August 18, 2021
Contact: Kenny Gerling, firstname.lastname@example.org
Ron Lykins doesn’t want the story to be about him. And for the most part, he’s succeeded. Despite holding the winningest international record in National Wheelchair Basketball Association history, many at Mizzou are unaware that a globally celebrated coach is in their own backyard.
Throughout a decades-long career, Lykins has coached three Paralympic gold medal teams (and one silver) for the United States and is the first to lead gold medal teams in both the men’s and women’s events. When not traveling the world for competitions, you can probably find Lykins in historic Brewer Fieldhouse shaping the next generation of exceptional student-athletes as head coach of Mizzou Wheelchair Basketball.
Lykins is currently in Tokyo and hoping to lead the U.S. Men’s team to another Paralympic gold medal. In a phone interview right before a final training camp, Lykins shared his memories from past Paralympics, his time at Mizzou and how a chance meeting in college changed his life forever.
What’s the secret to building a successful team?
It’s not about finding the best players; it’s about finding the right players. If it’s the All-Star team — everyone wants the ball. But who’s going to pass, dribble, set a pick? We’re trying to find the right guys who can do everything — what I call a generalist. No matter what the situation is, they can play.
How has the past year affected your training schedule?
The hardest part was last year when everything got shut down. At first, the games were going to be postponed for a little bit, then they were canceled and postponed until 2021. We couldn’t do anything as a team until almost January this year.
Our core group has been together since 2013. They’ve been through a lot and many were getting tired. In some ways, the pandemic helped our team because guys were able to get away from the game. Some guys got rest — injuries were able to heal, and they were mentally able to get away from the game. Now, this is a sprint like we’ve never had before. But we’re ready for it and training camps are good and getting better every session.
Do you have a favorite memory from past Paralympics?
The medal ceremony is always memorable. You see the guys get their medals, and then they play your anthem and you see your flag just a little higher than the others going up. After that, you never hear “The Star-Spangled Banner” the same way. I’ve been pretty fortunate to have it happen three times, and I can always go back to a memory of how I felt during the playing of the anthem. But, I think my favorite memories are of each team; the journey has always been greater than the actual competition.
How has your work at Mizzou influenced your work with the national team?
Working with the Mizzou team is a chance to keep practicing and getting better at what I do. I become a better teacher and can take what I learn to the next level to use with the national team. Mizzou allows me to be a better coach because I get more experience working with different players and I learn from them all the time. That helps me be a better coach at the national level — and then what I learn at the national level, I can bring back and use for the guys at Mizzou. It’s all connected — if I get better at one, I’ll be better at the other.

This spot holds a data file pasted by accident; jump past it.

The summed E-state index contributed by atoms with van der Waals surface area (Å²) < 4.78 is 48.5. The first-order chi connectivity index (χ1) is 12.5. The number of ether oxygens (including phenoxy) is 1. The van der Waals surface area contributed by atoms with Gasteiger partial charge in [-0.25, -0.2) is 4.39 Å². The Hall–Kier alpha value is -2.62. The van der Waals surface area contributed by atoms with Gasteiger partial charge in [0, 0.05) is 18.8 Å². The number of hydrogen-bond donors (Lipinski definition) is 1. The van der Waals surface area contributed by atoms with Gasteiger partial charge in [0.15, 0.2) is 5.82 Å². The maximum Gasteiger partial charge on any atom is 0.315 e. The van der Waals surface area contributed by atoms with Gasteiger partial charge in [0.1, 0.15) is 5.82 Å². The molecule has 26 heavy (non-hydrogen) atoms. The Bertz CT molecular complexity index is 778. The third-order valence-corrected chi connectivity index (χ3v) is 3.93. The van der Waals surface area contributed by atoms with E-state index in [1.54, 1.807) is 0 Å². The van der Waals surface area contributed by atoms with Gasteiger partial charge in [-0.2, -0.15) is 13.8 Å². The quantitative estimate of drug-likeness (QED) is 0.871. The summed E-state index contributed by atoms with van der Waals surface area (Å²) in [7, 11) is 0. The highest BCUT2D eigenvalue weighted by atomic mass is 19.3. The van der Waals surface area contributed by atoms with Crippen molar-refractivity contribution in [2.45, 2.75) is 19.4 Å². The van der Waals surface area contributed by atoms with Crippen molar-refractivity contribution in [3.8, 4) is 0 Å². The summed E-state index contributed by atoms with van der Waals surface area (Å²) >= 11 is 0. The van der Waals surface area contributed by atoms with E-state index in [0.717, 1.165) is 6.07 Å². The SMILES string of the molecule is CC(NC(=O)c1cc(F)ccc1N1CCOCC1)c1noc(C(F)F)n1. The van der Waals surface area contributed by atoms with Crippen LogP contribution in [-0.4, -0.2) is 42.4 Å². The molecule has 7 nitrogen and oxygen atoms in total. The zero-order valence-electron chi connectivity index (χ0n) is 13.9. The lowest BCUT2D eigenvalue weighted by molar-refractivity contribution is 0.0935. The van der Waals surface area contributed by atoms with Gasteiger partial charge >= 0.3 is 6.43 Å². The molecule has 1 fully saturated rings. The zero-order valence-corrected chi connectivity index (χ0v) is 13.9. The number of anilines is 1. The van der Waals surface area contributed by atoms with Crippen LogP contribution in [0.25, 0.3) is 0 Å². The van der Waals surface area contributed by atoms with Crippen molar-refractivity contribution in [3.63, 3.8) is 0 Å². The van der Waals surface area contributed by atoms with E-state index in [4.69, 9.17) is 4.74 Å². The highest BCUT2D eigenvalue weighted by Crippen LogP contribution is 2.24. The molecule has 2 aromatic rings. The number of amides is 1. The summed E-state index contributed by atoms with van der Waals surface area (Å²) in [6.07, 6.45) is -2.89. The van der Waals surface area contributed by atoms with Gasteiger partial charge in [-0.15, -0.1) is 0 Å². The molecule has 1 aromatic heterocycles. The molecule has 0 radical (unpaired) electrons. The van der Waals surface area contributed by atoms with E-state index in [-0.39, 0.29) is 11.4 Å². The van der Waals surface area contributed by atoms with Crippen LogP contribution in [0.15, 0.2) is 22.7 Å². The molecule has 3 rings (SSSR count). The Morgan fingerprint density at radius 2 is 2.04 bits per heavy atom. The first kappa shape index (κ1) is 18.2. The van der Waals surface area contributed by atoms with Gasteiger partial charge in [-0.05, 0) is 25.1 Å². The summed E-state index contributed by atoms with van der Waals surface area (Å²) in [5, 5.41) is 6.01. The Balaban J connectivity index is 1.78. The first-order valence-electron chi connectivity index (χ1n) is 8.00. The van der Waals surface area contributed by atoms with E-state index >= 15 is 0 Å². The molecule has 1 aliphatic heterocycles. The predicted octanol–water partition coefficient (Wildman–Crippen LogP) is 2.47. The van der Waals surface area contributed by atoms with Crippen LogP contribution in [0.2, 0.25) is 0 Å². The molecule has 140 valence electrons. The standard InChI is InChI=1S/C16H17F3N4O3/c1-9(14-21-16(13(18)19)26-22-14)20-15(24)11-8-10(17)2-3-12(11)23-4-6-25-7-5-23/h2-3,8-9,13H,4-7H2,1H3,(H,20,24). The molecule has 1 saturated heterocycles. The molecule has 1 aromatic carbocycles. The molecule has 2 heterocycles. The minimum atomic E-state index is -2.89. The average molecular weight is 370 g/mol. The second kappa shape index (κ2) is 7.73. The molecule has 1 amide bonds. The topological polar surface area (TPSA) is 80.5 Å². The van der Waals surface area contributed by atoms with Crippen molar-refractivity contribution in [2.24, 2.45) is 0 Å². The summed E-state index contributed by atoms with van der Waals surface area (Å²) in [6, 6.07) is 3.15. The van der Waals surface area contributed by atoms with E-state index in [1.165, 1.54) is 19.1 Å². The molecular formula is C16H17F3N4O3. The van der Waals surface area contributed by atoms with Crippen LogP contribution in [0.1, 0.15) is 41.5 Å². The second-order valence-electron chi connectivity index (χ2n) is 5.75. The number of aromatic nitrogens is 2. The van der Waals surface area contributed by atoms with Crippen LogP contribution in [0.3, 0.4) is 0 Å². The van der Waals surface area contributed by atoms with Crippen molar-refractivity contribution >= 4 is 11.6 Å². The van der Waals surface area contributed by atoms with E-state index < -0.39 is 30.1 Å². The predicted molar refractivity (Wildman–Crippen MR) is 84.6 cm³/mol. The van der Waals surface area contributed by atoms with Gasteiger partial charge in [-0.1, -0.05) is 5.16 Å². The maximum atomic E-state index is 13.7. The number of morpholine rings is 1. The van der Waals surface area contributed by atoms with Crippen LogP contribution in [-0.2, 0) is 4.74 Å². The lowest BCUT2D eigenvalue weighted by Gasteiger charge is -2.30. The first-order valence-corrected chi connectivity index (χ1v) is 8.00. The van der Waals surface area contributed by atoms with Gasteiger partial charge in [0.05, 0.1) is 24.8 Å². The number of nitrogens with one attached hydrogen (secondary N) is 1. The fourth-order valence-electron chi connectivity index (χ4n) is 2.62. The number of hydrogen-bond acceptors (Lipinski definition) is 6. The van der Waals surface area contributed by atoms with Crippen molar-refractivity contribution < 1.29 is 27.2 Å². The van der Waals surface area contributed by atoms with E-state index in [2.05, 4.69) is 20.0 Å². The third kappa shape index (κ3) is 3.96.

What kind of support have you received from the Mizzou community?
My Mizzou players have been very supportive. All of them want to make the national team — so they figure, with me learning from the best in the world, I can bring that to them and they become better and our team is more successful. My bosses at MizzouRec have also been very supportive. It’s a pride point for the university. There are only 12 collegiate wheelchair basketball programs in the world and Mizzou’s one of them. People in the community have also been gracious, so you can’t really ask for much more.
You’ve had a decorated career as a coach. What motivates you and how do you motivate your teams?
We don’t ever talk about winning a game. We talk about winning possessions. We want to stay in the moment and be mindful of where we’re at. To do that, we have to win the possession. What motivates our guys — they’re very competitive — is how well they play and how they can get to the next level. If you’re not ready to play your best, and play as hard as you can, you will get embarrassed on the floor. That’s how ruthless, cutthroat and competitive our guys are.
How has the sport developed since you started coaching?
It’s kind of unrecognizable now from when I first started. When we went to Barcelona [in 1992], we had to pay our own way over there — flight, uniform, fees — everything to participate in the games. Now you’re completely covered by the United States Olympic and Paralympic Committee. The support of that organization has taken the game to a whole new level. Kids are chomping at the bit to play, and that’s great. In Rio de Janeiro , they had some live and same-day TV coverage, and there’s going to be even more in Tokyo. They also have started talking about the Paralympic Games during the Olympic opening ceremony — in the past, they never mentioned it even though it happened right after. The increased awareness of it, and for people to see it for the true athletic event it is, all that helps the movement too.
Sept. 4, 2021 update:
The Team USA men's wheelchair basketball team won gold at the 2020 Paralympics making Lykins the winningest international coach in National Wheelchair Basketball Association history.